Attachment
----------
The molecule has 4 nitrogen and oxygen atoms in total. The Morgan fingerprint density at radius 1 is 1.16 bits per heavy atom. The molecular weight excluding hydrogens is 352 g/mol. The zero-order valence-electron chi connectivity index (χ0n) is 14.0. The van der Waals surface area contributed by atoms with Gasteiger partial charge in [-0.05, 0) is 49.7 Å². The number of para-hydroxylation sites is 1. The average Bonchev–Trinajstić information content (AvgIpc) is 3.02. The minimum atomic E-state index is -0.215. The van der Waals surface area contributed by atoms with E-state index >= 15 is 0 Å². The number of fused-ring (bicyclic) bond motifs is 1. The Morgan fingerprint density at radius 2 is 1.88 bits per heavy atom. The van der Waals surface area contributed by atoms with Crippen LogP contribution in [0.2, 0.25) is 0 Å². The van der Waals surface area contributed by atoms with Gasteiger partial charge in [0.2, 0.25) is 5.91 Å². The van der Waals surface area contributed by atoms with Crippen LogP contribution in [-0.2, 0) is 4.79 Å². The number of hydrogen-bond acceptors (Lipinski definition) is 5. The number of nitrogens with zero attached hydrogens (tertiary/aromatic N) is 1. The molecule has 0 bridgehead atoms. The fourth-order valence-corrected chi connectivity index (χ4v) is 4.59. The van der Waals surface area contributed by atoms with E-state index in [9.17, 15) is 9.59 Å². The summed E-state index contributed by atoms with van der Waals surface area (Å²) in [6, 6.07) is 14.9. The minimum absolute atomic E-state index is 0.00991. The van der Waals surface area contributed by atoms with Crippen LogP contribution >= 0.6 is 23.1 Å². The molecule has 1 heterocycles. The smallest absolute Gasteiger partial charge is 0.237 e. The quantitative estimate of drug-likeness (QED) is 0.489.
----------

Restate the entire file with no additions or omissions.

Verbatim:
The molecule has 4 nitrogen and oxygen atoms in total. The Morgan fingerprint density at radius 1 is 1.16 bits per heavy atom. The molecular weight excluding hydrogens is 352 g/mol. The zero-order valence-electron chi connectivity index (χ0n) is 14.0. The van der Waals surface area contributed by atoms with Gasteiger partial charge in [-0.05, 0) is 49.7 Å². The number of para-hydroxylation sites is 1. The average Bonchev–Trinajstić information content (AvgIpc) is 3.02. The minimum atomic E-state index is -0.215. The van der Waals surface area contributed by atoms with E-state index >= 15 is 0 Å². The number of fused-ring (bicyclic) bond motifs is 1. The Morgan fingerprint density at radius 2 is 1.88 bits per heavy atom. The van der Waals surface area contributed by atoms with Crippen LogP contribution in [0.2, 0.25) is 0 Å². The van der Waals surface area contributed by atoms with Gasteiger partial charge in [0.2, 0.25) is 5.91 Å². The van der Waals surface area contributed by atoms with Crippen LogP contribution in [-0.2, 0) is 4.79 Å². The number of hydrogen-bond acceptors (Lipinski definition) is 5. The number of nitrogens with zero attached hydrogens (tertiary/aromatic N) is 1. The molecule has 0 bridgehead atoms. The fourth-order valence-corrected chi connectivity index (χ4v) is 4.59. The van der Waals surface area contributed by atoms with E-state index in [9.17, 15) is 9.59 Å². The summed E-state index contributed by atoms with van der Waals surface area (Å²) in [6, 6.07) is 14.9. The minimum absolute atomic E-state index is 0.00991. The van der Waals surface area contributed by atoms with Crippen LogP contribution >= 0.6 is 23.1 Å². The molecule has 1 heterocycles. The smallest absolute Gasteiger partial charge is 0.237 e. The quantitative estimate of drug-likeness (QED) is 0.489.